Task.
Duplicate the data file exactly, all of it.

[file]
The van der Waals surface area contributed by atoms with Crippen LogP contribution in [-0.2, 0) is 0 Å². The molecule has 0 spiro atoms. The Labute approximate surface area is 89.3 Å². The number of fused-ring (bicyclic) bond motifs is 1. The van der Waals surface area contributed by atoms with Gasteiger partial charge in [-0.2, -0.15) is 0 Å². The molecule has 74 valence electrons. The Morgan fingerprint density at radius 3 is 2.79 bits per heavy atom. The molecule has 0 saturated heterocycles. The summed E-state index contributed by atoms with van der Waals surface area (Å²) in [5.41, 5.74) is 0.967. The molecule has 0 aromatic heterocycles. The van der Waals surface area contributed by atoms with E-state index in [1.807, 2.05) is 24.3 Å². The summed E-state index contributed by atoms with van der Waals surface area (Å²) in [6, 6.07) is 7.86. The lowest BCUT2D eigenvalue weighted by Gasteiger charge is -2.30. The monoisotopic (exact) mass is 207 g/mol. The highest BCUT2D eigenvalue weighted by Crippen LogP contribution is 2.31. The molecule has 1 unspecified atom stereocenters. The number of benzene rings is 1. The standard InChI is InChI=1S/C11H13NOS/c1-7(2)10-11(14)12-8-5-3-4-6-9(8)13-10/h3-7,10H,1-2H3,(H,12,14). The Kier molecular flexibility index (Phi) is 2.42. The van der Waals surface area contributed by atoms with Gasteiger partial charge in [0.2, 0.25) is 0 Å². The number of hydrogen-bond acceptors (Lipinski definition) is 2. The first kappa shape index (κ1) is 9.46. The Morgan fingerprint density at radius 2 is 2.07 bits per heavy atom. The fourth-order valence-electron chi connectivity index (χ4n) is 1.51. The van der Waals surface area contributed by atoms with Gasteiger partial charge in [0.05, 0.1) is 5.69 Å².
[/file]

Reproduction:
The van der Waals surface area contributed by atoms with Crippen LogP contribution in [-0.2, 0) is 0 Å². The molecule has 0 spiro atoms. The Labute approximate surface area is 89.3 Å². The number of fused-ring (bicyclic) bond motifs is 1. The van der Waals surface area contributed by atoms with Gasteiger partial charge in [-0.2, -0.15) is 0 Å². The molecule has 74 valence electrons. The Morgan fingerprint density at radius 3 is 2.79 bits per heavy atom. The molecule has 0 saturated heterocycles. The summed E-state index contributed by atoms with van der Waals surface area (Å²) in [5.41, 5.74) is 0.967. The molecule has 0 aromatic heterocycles. The van der Waals surface area contributed by atoms with E-state index in [1.807, 2.05) is 24.3 Å². The summed E-state index contributed by atoms with van der Waals surface area (Å²) in [6, 6.07) is 7.86. The lowest BCUT2D eigenvalue weighted by Gasteiger charge is -2.30. The monoisotopic (exact) mass is 207 g/mol. The highest BCUT2D eigenvalue weighted by Crippen LogP contribution is 2.31. The molecule has 1 unspecified atom stereocenters. The number of benzene rings is 1. The standard InChI is InChI=1S/C11H13NOS/c1-7(2)10-11(14)12-8-5-3-4-6-9(8)13-10/h3-7,10H,1-2H3,(H,12,14). The Kier molecular flexibility index (Phi) is 2.42. The van der Waals surface area contributed by atoms with Gasteiger partial charge in [0.2, 0.25) is 0 Å². The number of hydrogen-bond acceptors (Lipinski definition) is 2. The first kappa shape index (κ1) is 9.46. The Morgan fingerprint density at radius 2 is 2.07 bits per heavy atom. The fourth-order valence-electron chi connectivity index (χ4n) is 1.51. The van der Waals surface area contributed by atoms with Gasteiger partial charge in [0.05, 0.1) is 5.69 Å².